The branch is located one block north of the main street (Commercial Street) of
Pierce City. It was the only commercial building that was salvageable. The windows were blown out and a gash was torn in the roof. The officers of the bank stayed on-site for the next 48 hours, in four-hour shifts, securing the facility until the glass windows were replaced on Tuesday afternoon and the building could be secured.
The same storm also caused electrical and communications problems throughout Lawrence County, including Monett, where the bank’s computer system is located. The bank took their back-up tapes over to a nearby disaster recovery services vendor and brought their system up on Monday morning. The systems were running on back-up generators until electrical power could be restored. The Cassville and the Wal-Mart locations of First State Bank were open on Monday morning, and the Monett and Purdy locations opened on Tuesday after power was restored. Pierce City did not open until 10 days following the storm.
The main reason for the delay in Pierce City was the telephone connections. The branch had to replace the telephone switch and get the lines repaired. The bank had a crew in, cleaned up the facility and took a survey of the damage starting Monday morning. It rained Tuesday night, and because the roof had not yet been fixed, they had a setback in their recovery efforts. The bank replaced monitors and keyboards for their CRT terminals, adding machines, telephone switch and telephones.
Pierce City lost one life during the storm. The husband of long-time bank employee Deborah Taumton, assistant cashier, was killed when they took shelter in the town’s armory, which collapsed during the storm.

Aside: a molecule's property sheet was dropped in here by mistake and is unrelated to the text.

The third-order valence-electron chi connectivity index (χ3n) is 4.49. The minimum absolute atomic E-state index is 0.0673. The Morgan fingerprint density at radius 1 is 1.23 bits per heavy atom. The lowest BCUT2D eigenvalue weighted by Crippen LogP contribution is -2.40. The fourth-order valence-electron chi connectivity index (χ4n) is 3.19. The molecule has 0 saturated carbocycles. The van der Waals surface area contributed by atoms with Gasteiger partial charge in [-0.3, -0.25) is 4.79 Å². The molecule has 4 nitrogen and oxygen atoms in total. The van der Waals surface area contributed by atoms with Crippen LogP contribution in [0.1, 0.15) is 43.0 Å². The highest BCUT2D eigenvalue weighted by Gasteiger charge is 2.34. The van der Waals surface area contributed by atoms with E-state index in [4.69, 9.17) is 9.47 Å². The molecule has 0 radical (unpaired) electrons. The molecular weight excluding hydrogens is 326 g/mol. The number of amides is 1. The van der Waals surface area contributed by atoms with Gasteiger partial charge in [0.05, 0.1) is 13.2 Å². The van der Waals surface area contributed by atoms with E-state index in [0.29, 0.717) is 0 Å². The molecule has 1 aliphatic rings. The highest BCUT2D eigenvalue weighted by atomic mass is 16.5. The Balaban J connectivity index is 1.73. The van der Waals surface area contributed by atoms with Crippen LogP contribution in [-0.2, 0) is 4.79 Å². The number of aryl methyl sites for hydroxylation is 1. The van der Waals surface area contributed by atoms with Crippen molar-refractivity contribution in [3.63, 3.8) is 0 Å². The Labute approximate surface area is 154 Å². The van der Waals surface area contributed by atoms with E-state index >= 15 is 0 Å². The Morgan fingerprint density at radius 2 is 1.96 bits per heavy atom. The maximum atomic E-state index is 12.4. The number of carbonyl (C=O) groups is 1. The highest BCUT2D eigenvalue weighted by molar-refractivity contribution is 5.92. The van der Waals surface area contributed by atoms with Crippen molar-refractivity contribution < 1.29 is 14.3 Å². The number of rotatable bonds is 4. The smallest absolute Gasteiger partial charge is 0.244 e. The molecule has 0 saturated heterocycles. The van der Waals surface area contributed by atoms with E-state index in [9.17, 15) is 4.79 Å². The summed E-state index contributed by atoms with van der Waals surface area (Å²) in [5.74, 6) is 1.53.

The bank exercised their disaster plan and did not find anything they wished they had done differently.
Stockton took a bigger hit from the storms, with three deaths and damage to every downtown business. The tornado went from west to east, right through town, destroying downtown Stockton. I noticed four banks in town, one far enough south of town to escape damage, another had the roof damaged and sign torn off, and the other two were completely destroyed.
The Great Southern Bank, headquartered in Springfield, was totally destroyed. It had three partial walls still standing but no roof. The bank encountered problems getting a state permit to pull the mobile facility into Stockton, so they used an RV until the permit could be obtained. The mobile facility was equipped with a safe, teller windows and customer service desks.
According to Doug Marrs from Great Southern Bank, their BCP worked as planned. One of their competitors, Liberty Bank on the south edge of town, even offered the Great Southern Bank office space until their mobile facility was up and running.
Mid-Missouri Bank was also totally destroyed, with only the safe left standing after the storm. A picture of this branch made many newspapers. Mid-Missouri Bank is also headquartered in Springfield.
A mobile facility was set up in the parking lot of a grocery store outside of the devastation area. This facility had a branch safe, a safe deposit safe, teller windows, customer service desk, and a drive-up ATM as well as a drive-up window. Mark Maples from Mid-Missouri Bancshares confirmed that this support was in their plan and it worked as designed.
Milan A. Paddock is president of Business Continuity Planners, Inc, specializing in disaster recovery planning for community banks. The company Web site is www.Bus-Com-Plan.com.